Next Article in Journal
Comparison of Remote Sensing Image Processing Techniques to Identify Tornado Damage Areas from Landsat TM Data
Next Article in Special Issue
Dependence of Impedance of Embedded Single Cells on Cellular Behaviour
Previous Article in Journal
QoS Challenges and Opportunities in Wireless Sensor/Actuator Networks
Previous Article in Special Issue
Influence of Cadmium(II) Ions and Brewery Sludge on Metallothionein Level in Earthworms (Eisenia fetida) – Bio- transforming of Toxic Wastes
Article Menu

Export Article

Open AccessArticle
Sensors 2008, 8(2), 1111-1127;

Integrated Electrochemical Analysis System with Microfluidic and Sensing Functions

Graduate School of Pure and Applied Sciences, University of Tsukuba, 1-1-1 Tennodai, Tsukuba, Ibaraki 305-8573, Japan
Author to whom correspondence should be addressed.
Received: 17 January 2008 / Accepted: 18 February 2008 / Published: 21 February 2008
Full-Text   |   PDF [1342 KB, uploaded 21 June 2014]


An integrated device that carries out the timely transport of solutions andconducts electroanalysis was constructed. The transport of solutions was based oncapillary action in overall hydrophilic flow channels and control by valves that operateon the basis of electrowetting. Electrochemical sensors including glucose, lactate,glutamic oxaloacetic transaminase (GOT), glutamic pyruvic transaminase (GPT), pH,ammonia, urea, and creatinine were integrated. An air gap structure was used for theammonia, urea, and creatinine sensors to realize a rapid response. To enhance thetransport of ammonia that existed or was produced by the enzymatic reactions, the pHof the solution was elevated by mixing it with a NaOH solution using a valve based onelectrowetting. The sensors for GOT and GPT used a freeze-dried substrate matrix torealize rapid mixing. The sample solution was transported to required sensing sites atdesired times. The integrated sensors showed distinct responses when a sample solutionreached the respective sensing sites. Linear relationships were observed between theoutput signals and the concentration or the logarithm of the concentration of theanalytes. An interferent, L-ascorbic acid, could be eliminated electrochemically in thesample injection port. View Full-Text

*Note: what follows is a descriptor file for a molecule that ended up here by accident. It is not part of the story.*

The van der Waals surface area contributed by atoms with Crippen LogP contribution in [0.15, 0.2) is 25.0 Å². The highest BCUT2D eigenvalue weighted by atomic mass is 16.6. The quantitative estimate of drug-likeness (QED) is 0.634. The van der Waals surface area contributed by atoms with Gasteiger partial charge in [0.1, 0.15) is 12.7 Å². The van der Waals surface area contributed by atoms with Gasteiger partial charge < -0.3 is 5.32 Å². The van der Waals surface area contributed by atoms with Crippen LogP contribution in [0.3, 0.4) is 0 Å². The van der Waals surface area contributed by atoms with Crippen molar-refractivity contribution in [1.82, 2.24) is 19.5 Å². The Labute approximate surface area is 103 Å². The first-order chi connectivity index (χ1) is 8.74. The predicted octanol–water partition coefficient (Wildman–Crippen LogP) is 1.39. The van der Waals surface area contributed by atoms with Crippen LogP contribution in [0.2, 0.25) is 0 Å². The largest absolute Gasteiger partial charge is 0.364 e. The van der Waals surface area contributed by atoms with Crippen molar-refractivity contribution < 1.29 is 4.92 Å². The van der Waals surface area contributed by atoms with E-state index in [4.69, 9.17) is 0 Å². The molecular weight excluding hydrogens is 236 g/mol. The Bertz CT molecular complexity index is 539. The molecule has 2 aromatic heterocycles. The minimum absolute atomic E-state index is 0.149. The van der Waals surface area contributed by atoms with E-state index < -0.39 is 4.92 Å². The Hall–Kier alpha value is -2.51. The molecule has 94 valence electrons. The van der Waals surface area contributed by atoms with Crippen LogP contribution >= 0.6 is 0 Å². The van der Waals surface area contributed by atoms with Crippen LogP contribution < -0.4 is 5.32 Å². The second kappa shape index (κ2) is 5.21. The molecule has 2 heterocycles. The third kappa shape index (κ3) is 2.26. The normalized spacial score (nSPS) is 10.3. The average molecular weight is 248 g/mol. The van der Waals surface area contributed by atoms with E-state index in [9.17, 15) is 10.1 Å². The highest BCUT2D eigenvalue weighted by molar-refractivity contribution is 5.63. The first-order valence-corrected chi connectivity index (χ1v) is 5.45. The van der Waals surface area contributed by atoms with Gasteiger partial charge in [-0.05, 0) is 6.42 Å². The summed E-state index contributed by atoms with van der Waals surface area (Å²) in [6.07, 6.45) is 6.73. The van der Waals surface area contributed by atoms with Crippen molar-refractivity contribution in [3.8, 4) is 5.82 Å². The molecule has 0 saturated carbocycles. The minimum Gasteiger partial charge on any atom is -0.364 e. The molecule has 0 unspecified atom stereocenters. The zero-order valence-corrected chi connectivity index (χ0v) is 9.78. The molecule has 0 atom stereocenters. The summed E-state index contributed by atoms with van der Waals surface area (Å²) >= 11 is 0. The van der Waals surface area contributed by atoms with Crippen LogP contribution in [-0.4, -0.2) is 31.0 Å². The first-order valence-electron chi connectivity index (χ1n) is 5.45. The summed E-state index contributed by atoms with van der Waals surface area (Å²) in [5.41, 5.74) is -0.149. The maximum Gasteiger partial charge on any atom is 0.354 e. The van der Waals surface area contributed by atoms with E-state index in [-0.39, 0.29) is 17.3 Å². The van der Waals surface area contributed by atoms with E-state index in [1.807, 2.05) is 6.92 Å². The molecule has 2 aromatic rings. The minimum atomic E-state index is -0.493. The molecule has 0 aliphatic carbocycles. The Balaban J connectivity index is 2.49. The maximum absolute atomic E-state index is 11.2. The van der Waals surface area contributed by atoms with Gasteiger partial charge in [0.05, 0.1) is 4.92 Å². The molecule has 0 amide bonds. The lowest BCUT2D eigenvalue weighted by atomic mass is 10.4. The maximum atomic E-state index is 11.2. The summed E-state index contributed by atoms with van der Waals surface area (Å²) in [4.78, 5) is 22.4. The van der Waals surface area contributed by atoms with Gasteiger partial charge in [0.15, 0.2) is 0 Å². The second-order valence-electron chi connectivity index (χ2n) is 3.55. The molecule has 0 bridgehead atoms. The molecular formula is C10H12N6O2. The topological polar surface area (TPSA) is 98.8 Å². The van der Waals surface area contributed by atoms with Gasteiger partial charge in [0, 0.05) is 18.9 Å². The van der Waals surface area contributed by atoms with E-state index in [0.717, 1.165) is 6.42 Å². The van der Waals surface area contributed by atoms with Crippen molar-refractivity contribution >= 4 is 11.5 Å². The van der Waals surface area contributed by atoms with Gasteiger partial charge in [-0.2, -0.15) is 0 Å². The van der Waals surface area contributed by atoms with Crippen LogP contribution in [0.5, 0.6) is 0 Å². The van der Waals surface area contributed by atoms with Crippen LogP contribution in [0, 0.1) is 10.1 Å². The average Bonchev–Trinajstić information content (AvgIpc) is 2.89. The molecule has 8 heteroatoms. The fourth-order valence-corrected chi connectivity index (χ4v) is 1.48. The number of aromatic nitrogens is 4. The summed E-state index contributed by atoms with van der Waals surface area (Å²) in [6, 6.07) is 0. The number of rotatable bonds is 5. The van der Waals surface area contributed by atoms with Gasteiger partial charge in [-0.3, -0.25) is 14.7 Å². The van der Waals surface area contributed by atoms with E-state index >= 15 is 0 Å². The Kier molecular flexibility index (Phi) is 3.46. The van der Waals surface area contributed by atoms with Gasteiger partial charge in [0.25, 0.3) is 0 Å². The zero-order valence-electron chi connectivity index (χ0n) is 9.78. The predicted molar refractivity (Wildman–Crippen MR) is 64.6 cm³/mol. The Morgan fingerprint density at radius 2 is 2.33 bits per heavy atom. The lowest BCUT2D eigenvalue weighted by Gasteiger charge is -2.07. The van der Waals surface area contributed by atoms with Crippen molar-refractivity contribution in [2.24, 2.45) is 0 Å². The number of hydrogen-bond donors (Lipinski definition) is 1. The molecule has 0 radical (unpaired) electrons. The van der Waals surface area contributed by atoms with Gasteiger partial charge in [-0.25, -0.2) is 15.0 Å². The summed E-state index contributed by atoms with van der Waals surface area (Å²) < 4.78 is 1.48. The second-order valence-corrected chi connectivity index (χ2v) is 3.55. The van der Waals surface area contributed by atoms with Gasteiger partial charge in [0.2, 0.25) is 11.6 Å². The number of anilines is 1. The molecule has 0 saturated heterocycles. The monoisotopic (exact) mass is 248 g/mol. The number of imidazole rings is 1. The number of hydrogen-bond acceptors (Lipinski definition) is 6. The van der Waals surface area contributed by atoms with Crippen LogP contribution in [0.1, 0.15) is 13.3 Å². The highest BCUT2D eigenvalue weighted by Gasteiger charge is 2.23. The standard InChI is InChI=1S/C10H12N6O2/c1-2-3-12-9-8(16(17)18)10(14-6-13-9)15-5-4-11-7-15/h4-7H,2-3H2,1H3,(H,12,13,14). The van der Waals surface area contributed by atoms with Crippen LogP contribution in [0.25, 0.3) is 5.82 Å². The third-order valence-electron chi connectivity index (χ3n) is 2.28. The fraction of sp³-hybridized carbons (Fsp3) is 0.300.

Keywords: Flow channel; valve; electrowetting; amperometric sensors; potentiometric sensors Flow channel; valve; electrowetting; amperometric sensors; potentiometric sensors
This is an open access article distributed under the Creative Commons Attribution License (CC BY 3.0).

Share & Cite This Article

MDPI and ACS Style

Satoh, W.; Hosono, H.; Yokomaku, H.; Morimoto, K.; Upadhyay, S.; Suzuki, H. Integrated Electrochemical Analysis System with Microfluidic and Sensing Functions. Sensors 2008, 8, 1111-1127.

Show more citation formats Show less citations formats

Related Articles

Article Metrics

Article Access Statistics



[Return to top]
Sensors EISSN 1424-8220 Published by MDPI AG, Basel, Switzerland RSS E-Mail Table of Contents Alert
Back to Top